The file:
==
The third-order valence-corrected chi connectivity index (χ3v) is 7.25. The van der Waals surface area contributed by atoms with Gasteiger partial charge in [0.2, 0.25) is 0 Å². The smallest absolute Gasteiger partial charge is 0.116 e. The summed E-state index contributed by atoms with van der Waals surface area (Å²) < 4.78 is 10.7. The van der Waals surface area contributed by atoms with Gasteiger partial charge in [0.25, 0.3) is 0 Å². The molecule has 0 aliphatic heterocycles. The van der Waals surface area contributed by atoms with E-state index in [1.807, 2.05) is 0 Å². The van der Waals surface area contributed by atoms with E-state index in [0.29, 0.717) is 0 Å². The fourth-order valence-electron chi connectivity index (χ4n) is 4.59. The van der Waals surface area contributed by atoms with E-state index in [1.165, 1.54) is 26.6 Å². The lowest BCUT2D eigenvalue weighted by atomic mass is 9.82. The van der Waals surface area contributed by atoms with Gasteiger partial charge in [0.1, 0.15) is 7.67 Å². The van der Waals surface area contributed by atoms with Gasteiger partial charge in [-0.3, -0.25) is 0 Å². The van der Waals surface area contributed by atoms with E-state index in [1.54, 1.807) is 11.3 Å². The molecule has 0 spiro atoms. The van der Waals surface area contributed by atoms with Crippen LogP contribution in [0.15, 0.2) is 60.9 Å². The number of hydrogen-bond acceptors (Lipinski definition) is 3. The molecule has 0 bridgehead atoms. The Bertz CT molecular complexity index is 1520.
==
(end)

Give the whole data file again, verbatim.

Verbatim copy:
The third-order valence-corrected chi connectivity index (χ3v) is 7.25. The van der Waals surface area contributed by atoms with Gasteiger partial charge in [0.2, 0.25) is 0 Å². The smallest absolute Gasteiger partial charge is 0.116 e. The summed E-state index contributed by atoms with van der Waals surface area (Å²) < 4.78 is 10.7. The van der Waals surface area contributed by atoms with Gasteiger partial charge in [0.25, 0.3) is 0 Å². The molecule has 0 aliphatic heterocycles. The van der Waals surface area contributed by atoms with E-state index in [1.807, 2.05) is 0 Å². The van der Waals surface area contributed by atoms with E-state index in [0.29, 0.717) is 0 Å². The fourth-order valence-electron chi connectivity index (χ4n) is 4.59. The van der Waals surface area contributed by atoms with E-state index in [1.165, 1.54) is 26.6 Å². The lowest BCUT2D eigenvalue weighted by atomic mass is 9.82. The van der Waals surface area contributed by atoms with Gasteiger partial charge in [0.1, 0.15) is 7.67 Å². The van der Waals surface area contributed by atoms with Gasteiger partial charge in [-0.3, -0.25) is 0 Å². The van der Waals surface area contributed by atoms with E-state index in [1.54, 1.807) is 11.3 Å². The molecule has 0 spiro atoms. The van der Waals surface area contributed by atoms with Crippen LogP contribution in [0.15, 0.2) is 60.9 Å². The number of hydrogen-bond acceptors (Lipinski definition) is 3. The molecule has 0 bridgehead atoms. The Bertz CT molecular complexity index is 1520.